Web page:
What worked:

We agreed that the story was interesting.

We thought he had moments of good writing.

There were some good action sequences.

We liked the relationship between Ullman and fellow professor Elaine O’Brien: a non-sexual, cross-gender friendship.

The cover (both dust cover and hardcover) were well done.

What didn’t work:

The novel reads too much like a screenplay. It seemed made for film, and not the literary fiction audience that we suspect he was going after.

We didn’t understand what was really going on. Does Ullman really believe there are demons that can intervene in our lives? Did important bits in flashbacks in the novel really happen, or were they subject to perceivers’ error?

Many of us were simply not very engaged in the novel. In a comparison between Pyper and Dan Brown (for example), those of us who admitted to being familiar with the latter rated Brown as better at engaging the reader in the story, and better at owning up to the agenda of the protagonist (in Brown’s case, and anti-Vatican stance, for example.)

The novel needed a(nother) good edit.

Overall rating: 6/10 (with a range of 5-7)

I hosted this month and decided to go for a Venetian theme, even though a relatively small part of the novel takes place in Venice. (As someone pointed out, this was probably a better theme than roadside diners/motels in terms of meal options.) Because of my Sunday morning committments, I chose a mainly cold buffet meal.

We lunched on a caprese salad, scampi alla Veneziana, crostini al radicchio Trevisano, proscuitto e melone, cheeses (a Romano sheep’s milk cheese and some asiago), and drinks made of prosecco, campari, and peach juice.  My spouse picked us up a Cappuccino Dacquoise for dessert.

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Our new favorite soap – Dalan Antique


We picked up a five-pack of this soap at our local Turkish grocer (Marche Instanbul) on Dufferin north of Lawrence. It appears to be almost pure olive oil and has a wonderful creamy texture, a sort of neutral scent, and appears to last a long time. At 5 large bars for $5.99, it’s a good deal too.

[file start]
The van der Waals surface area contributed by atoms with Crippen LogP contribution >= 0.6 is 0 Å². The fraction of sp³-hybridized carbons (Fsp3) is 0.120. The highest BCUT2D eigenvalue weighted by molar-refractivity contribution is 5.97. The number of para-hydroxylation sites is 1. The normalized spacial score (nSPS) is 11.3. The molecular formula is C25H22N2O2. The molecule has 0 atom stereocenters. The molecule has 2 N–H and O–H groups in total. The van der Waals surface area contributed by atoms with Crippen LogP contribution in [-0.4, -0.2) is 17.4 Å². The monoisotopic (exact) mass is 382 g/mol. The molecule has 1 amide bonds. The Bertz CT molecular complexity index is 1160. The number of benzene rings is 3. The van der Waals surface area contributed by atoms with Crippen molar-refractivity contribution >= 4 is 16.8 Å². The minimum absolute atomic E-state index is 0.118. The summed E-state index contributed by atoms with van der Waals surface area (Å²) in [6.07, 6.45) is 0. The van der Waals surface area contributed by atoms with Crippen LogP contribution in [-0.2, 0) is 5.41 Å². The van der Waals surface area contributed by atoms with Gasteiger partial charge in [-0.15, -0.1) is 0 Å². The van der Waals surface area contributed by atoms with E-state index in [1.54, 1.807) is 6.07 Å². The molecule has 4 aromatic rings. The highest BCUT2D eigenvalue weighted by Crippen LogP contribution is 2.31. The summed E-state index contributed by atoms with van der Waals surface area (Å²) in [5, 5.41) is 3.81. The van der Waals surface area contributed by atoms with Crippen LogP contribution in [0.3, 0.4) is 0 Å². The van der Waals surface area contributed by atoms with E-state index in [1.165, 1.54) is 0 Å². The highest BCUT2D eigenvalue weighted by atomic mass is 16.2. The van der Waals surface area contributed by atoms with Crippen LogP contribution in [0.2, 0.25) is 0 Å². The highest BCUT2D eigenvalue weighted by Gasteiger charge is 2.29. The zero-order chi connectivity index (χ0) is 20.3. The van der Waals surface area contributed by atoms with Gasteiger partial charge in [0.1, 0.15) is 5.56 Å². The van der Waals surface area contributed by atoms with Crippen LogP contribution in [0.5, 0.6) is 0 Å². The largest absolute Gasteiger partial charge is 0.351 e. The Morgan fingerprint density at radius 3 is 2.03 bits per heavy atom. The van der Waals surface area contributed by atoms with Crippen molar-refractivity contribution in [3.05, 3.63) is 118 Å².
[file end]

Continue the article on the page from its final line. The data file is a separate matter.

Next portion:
[Marche Istanbul has great “bagels”….a difference experience from our usual Bagel House bagels (Montreal-style) but a nice change. The pastries are good as well.]

It’s Monday….what am I reading?


Curiosity by Joan Thomas

read and reviewed Remarkable Creatures by Tracey Chevalier a couple of weeks ago, a novel based on the same historical figure.  I started this one, but decided that I wanted to give it more time as the subject matter was too familiar.

Girl Crazy
Girl Crazy by Russell Smith

Back in the day when I read The Globe and Mail (Canada’s other national newspaper), I enjoyed Russell Smith’s columns on dressing for men.  I’ve also readhis book on the same topic (and recommend it for the style-challenged.)  This is the first fiction I’ve read by him and my mini-review is here.

In progress:

Think of a Number book image
Think of a Number by John Verdon

This is an absolutely stunning first novel.  The main character in this thriller is a retired police detective who is approached by an old school friend about some threatening letters he’s been receiving.  The characters are very well developed, and the story moves forward quickly, with growing suspense.  I’m about three-quarters of the way through and will be hard-pressed to put this down and get some work done around the house.  One of the highlights of the summer so far!


Parrot and Olivier in America
Parrot and Olivier in America by Peter Carey (audiobook)

I’m about halfway through the audiobook edition of this am am loving it!  The narrator, Humphrey Bower, is terrific. The novel has two main narrators, the French Olivier and the English Parrot, and he captures them both with aplomb, as well as various other characters.  A terrific read for anyone who likes historical novels.


Predictably Irrational, Revised And Expanded Edition

Still working on this extremely interesting book.  Many counter-intuitive results from his studies and it kind of blows out some of the underpinnings of economic theory.


For the Win
For the Win by Cory Doctorow

Still plugging away on this. I want Michael to read it.

Next up:

blueeyedboy by Joanne Harris

The Parabolist by Nicholas Ruddock





It’s Monday…what am I reading? August 9th edition.

Completed over the last week:

The Shallows